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Member Since 06 Feb 2010
Offline Last Active Sep 07 2012 02:40 PM

Posts I've Made

In Topic: Making economically profitable open source games

07 September 2012 - 10:05 AM

You are misunderstanding the term "open source". (As almost everybody does nowadays, eh...) It does not mean that you need to give away the whole thing at no charge. You can release the source code to your engine, but keep the assets proprietary. Let me say it again - It is possible to keep the art assets proprietary and still sell the game, even though the code is classified as 100% free/open source as defined by the most diehard advocates of it.

Free/open source software is often criticized that it's hard to monetize, as once you sell the software to someone that someone can give it away for free - well, the situation with games is different. If you have a gigabyte of proprietary art assets then even though people will be able to give away your game engine for free they won't be able to give away the whole game. (Hence you'll still get paid.)

In Topic: Decltype and template help

23 November 2010 - 10:38 PM

Tried this on my GCC, got this:
test.cc:30:32: error: invalid use of non-static member function 'int Bar<Foo>::returnsomething()'
test.cc:30:32: error: no matching function for call to 'getsomething()'

Changed this line:
auto getsomething() -> decltype( Bar< T >::returnsomething )
auto getsomething() -> decltype( Bar< T >().returnsomething() )

and it compiles fine. Proper error message FTW.

In Topic: What source do you recommend for learning MFC?

13 September 2010 - 09:56 PM

Original post by Bearhugger
Eh, stop spreading lies yourself.

Please point out exactly where did I lie.

I actually do research before posting stuff

No you don't:
Qt also requires an external compiler (qmake)

Didn't do much research here.
[when talking about MFC] It also inherently supports the Document/View system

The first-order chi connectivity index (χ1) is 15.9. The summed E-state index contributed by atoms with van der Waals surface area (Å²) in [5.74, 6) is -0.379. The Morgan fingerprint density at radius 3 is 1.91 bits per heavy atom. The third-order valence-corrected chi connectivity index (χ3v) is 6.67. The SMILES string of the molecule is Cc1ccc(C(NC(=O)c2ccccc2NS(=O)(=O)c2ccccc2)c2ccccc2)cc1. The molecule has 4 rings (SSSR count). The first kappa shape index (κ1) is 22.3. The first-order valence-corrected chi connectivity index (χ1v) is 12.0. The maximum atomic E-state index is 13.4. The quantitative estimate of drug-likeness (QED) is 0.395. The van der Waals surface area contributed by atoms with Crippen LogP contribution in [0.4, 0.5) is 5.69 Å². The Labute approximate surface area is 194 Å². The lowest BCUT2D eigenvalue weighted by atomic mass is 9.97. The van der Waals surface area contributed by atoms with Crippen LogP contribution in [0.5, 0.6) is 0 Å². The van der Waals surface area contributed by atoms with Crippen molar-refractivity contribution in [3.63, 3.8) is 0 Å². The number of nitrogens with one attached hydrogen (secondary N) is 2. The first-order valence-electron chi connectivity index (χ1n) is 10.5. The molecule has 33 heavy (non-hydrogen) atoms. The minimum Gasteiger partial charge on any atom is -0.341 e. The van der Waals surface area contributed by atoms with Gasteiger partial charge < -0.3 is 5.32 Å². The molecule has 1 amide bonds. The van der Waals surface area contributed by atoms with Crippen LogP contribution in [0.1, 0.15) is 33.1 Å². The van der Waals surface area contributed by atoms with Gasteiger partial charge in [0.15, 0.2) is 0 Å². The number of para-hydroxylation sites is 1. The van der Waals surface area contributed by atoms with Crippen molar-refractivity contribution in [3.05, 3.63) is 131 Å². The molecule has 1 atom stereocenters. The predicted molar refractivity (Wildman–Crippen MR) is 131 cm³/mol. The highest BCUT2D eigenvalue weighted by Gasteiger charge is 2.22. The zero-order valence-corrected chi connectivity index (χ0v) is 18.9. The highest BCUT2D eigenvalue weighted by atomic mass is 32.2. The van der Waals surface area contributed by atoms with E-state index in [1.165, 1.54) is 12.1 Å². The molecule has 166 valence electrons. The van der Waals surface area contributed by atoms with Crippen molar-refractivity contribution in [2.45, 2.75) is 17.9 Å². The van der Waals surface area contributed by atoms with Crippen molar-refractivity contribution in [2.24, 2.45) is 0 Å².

No research here either. You are implying Qt doesn't support MVC; It does.
while I'm not sure Qt gives you access to the hDC handle since it's not cross-platform.

While you didn't deny it, you didn't do any research here either.
it's Trolltech's cash cow

Trolltech doesn't exist anymore. It's Nokia.

and believe it or not, MOC compiler still exists in current Qt versions, it's still not free for commercial uses

You can create commercial applications with in; the requirements are that you link to Qt dynamically and provide any changes you've made to Qt itself.

And yes, for your information, a great deal of programmers find the Java-style camel casing syntax quite ugly.

Yes, I find camel case ugly too; I hate it with passion. So what? Should the naming convention be a selling point for a GUI toolkit?

Nobody cares to have a Qt vs MFC flame war (or a flame war period) here so please don't jump at people neck just because you disagree.

I don't want flame wars either. I just want people to stop spreading their uninformed opinions. It's obvious from what you post that you don't know much about Qt; so why act like you do? If you want to recommend WPF to the OP - please do so, but why badmouth Qt?

In Topic: A game called 21

13 September 2010 - 07:16 AM

Original post by empirical2
As far as I can see its just the content of your while loop is not indented.

Everything else looks fine to me.

The 'while' and 'if' inside the 'case 1' are over-indented.

In Topic: Hi quick question (no code) about code length

13 September 2010 - 06:45 AM

Original post by Hannu Balk
Case 2 is (little) faster than case 1, since in case 2 you don't allocate j every time.

As pablo said, the stack pointer is not modified on every iteration of the loop; that is however a moot point since on modern compilers the two code samples should compile to exactly the same thing - j wouldn't be allocated on stack at all, in either case it would be put in a register, or optimized away entirely, depending on the context.